While Agile methodologies, such as Scrum, are considered the most innovative and effective methodologies in project development, it is useful to understand some of the variations of the Agile philosophy, such as Lean processes. The term Lean was first used in combination with manufacturing or production. Lean manufacturing was an operating model that was first used in 1988. However, lean manufacturing principles are derived from a method that the Toyota Motor Corporation used in the early stages of its automobile production in the 1930s. In Toyota, the lean principles were used for two main purposes: to increase the quality of the produced vehicles and to reduce waste in the production process.
John Krafcik and James Womack defined the term in the early 1990s, recognizing the significant advantages of Lean in terms of a flexible workforce, easy-to-build product designs, and a high-performance supplier network. According to them, Lean is “a way to do more and more with less and less – less human effort, less equipment, less time, and less space – while coming closer and closer to providing customers exactly what they want.” (Lean Thinking, 1996).
7 Lean Waste Types
The reduction of waste is one of the main pillars on which Lean principles are built. The waste is to be reduced as it raises the cost of the final product without adding any value to the product itself or the customer. Production efficiency can be significantly increased, provided the waste elements are correctly identified and eliminated.
There are seven types of waste connected to the following categories:
Transportation – in the domain of transportation, waste can occur in unnecessary movements of materials between different locations
Inventory – storing excessive materials leads to waste
Motion – motions that happen between processes can be redundant. This includes the movements of employees as well as machines.
Waiting – if processes are not well connected, idle time is created between them. This time is considered a waste. Connecting processes prevent this waste of time.
Overprocessing – while striving to deliver the best, doing more than the customer wants and values is not desirable. Rather, it is a waste of time, resources, and energy.
Overproduction – while it is not desirable to do more than customer values, it is likewise not recommended to produce more than a customer needs qualitatively. Whatever results from overproduction or production at a faster pace than expected is a waste.
Defects – finally, any mistakes in production leading to low quality of the final products are a waste of time and material, and therefore they should be avoided. The way to eliminate waste is through the implementation of the Lean principles and a continuous effort to improve the philosophies and tools in use.
Main Principles of Lean
These are the five key Lean steps of manufacturing and production embodying the core principles of the Lean philosophy:
Value – it is specified by the customer and communicated through dialogue. The information received is key for defining value.
The value stream – describes the steps involved in making the product. This is done by mapping the value stream and eliminating any step that does not create value.
The flow – consists of steps that remain after eliminating the redundant ones, ensuring the process runs without delays or interruptions.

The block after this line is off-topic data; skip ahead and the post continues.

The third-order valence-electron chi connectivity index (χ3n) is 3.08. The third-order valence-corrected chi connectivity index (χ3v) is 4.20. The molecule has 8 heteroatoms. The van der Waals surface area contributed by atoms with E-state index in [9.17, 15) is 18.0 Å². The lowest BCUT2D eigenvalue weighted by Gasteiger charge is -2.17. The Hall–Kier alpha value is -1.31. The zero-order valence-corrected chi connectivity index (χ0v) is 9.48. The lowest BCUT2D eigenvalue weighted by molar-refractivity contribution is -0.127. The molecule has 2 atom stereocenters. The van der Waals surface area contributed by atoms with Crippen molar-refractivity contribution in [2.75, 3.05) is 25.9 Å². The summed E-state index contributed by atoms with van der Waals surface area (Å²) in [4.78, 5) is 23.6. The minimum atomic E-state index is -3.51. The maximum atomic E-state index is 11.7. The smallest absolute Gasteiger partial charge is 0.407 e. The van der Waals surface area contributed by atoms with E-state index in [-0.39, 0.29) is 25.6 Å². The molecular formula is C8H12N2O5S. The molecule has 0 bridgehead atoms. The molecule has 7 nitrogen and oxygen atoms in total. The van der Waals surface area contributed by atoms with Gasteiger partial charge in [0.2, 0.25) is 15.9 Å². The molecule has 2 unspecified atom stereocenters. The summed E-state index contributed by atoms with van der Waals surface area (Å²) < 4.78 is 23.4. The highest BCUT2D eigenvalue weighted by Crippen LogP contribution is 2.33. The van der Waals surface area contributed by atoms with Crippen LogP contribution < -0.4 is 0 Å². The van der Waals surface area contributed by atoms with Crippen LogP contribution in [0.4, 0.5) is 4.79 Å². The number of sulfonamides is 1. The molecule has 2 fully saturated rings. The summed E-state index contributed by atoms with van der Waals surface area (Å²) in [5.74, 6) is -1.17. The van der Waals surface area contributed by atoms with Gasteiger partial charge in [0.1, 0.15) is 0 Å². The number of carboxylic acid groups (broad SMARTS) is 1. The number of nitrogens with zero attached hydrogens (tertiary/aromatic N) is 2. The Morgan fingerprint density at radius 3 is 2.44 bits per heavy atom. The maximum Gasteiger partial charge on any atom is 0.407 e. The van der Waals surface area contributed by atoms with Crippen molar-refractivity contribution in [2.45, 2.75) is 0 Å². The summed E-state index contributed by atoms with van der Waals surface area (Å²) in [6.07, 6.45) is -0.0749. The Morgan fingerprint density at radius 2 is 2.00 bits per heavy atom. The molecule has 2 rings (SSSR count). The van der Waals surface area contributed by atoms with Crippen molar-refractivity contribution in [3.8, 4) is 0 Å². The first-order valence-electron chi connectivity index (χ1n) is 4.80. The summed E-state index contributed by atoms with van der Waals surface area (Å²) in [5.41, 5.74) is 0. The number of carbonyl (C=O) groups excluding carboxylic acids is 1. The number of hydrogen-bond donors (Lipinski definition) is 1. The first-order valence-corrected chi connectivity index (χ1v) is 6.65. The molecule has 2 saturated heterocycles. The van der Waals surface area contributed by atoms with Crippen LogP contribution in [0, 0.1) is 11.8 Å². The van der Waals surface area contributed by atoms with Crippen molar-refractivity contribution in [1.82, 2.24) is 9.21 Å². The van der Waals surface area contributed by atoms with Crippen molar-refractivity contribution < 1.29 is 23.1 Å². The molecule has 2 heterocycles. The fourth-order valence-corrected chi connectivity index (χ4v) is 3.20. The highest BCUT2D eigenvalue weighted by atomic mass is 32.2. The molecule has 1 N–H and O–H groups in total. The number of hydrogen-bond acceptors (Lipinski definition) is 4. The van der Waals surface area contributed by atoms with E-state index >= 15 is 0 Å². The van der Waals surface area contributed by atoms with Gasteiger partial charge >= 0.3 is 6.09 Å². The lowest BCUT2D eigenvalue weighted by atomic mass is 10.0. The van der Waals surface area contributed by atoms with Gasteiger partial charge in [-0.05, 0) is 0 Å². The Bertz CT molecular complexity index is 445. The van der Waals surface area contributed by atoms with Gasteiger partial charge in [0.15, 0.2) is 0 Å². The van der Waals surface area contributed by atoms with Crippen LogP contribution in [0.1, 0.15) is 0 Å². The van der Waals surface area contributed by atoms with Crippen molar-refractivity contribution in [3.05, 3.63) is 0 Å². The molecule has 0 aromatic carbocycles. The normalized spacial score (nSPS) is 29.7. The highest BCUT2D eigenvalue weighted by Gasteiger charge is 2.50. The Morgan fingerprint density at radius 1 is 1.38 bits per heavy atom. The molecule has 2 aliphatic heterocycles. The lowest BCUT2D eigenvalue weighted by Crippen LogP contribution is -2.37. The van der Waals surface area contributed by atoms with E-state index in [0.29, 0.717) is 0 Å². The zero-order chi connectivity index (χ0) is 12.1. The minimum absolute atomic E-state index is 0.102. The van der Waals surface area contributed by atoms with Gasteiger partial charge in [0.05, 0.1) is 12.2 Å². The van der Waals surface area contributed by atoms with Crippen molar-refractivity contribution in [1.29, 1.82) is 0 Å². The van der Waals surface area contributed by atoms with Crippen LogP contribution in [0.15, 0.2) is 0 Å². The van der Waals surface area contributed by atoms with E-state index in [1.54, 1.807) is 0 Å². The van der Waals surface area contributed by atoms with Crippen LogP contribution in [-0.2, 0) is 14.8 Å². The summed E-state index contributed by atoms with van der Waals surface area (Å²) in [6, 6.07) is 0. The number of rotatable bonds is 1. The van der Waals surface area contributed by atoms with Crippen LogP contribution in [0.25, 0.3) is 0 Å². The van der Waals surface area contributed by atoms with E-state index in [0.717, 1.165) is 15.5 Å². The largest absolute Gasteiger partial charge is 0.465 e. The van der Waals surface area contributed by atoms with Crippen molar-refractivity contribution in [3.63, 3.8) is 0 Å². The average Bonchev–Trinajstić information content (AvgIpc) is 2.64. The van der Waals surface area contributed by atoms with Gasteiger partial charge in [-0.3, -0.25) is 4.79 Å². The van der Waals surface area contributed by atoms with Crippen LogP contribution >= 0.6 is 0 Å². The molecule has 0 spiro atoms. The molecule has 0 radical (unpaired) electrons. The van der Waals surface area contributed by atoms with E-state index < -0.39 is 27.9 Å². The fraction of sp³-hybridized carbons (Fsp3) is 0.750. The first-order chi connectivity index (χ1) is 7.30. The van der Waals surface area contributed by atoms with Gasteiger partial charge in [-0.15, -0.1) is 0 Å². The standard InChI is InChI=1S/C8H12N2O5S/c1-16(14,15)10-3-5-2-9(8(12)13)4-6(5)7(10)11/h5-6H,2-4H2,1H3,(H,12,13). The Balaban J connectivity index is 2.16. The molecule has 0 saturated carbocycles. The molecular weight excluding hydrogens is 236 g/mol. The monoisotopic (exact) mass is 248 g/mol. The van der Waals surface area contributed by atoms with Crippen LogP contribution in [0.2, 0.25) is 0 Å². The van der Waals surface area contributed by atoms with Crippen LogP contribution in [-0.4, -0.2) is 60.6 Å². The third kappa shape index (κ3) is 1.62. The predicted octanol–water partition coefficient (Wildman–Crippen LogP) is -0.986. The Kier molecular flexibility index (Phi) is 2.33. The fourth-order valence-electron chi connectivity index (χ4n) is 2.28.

Pull – it refers to the customer’s “pulling the product” in the time needed after the flow was improved and the product delivery has been
Perfection – after the previous four principles are accomplished, the Lean principles are incorporated into the culture of the company to be followed by all the employees.
Kaizen, The Continuous Improvement
The Japanese word kaizen means improvement, and it is a belief that any great results stem from small changes made one at a time. In a company, every employee is responsible for brainstorming about the change that could be beneficial. In some Japanese companies, the employees were required to give a list of up to five ideas for improvement monthly.
The Kaizen principle was incorporated into Toyota's Lean philosophy in the 1950s, and it is believed to be one of the key reasons behind Toyota’s worldwide success. Kaizen has been proven to decrease costs and, at the same time, increase profits.
Lean for Software Development
The core principles of Lean manufacturing were adapted to software development in 2003 by Mary and Tom Poppendieck. Lean Software Development: An Agile Toolkit. The book popularized traditional Lean principles while adding supplemental tools customized to software development. This includes modifying the list of wastes and restating the main principles. In the case of the waste types, they include phenomena directly connected to the workforce, such as psychological distress, knowledge loss, and ineffective communication. Value stream mapping is used to identify the waste in a similar way it was applied to manufacturing.
As far as the Lean principles are concerned, they are outlined in these seven points:
Decide as late as possible
Deliver as fast as possible
Empower the team
Optimize the whole
Since these principles resemble the core tenets of the Agile Manifesto, the Lean software development methods have been incorporated into the Agile movement. Explore the Certified Project Management Diploma to learn more about Lean and how to utilise them in project development.
Reference Literature - Poppendieck, Mary and Tom. (2003). “Lean Software Development: An Agile Toolkit“ - Womack, James et al. (1991). „The Machine that Changed the World“.
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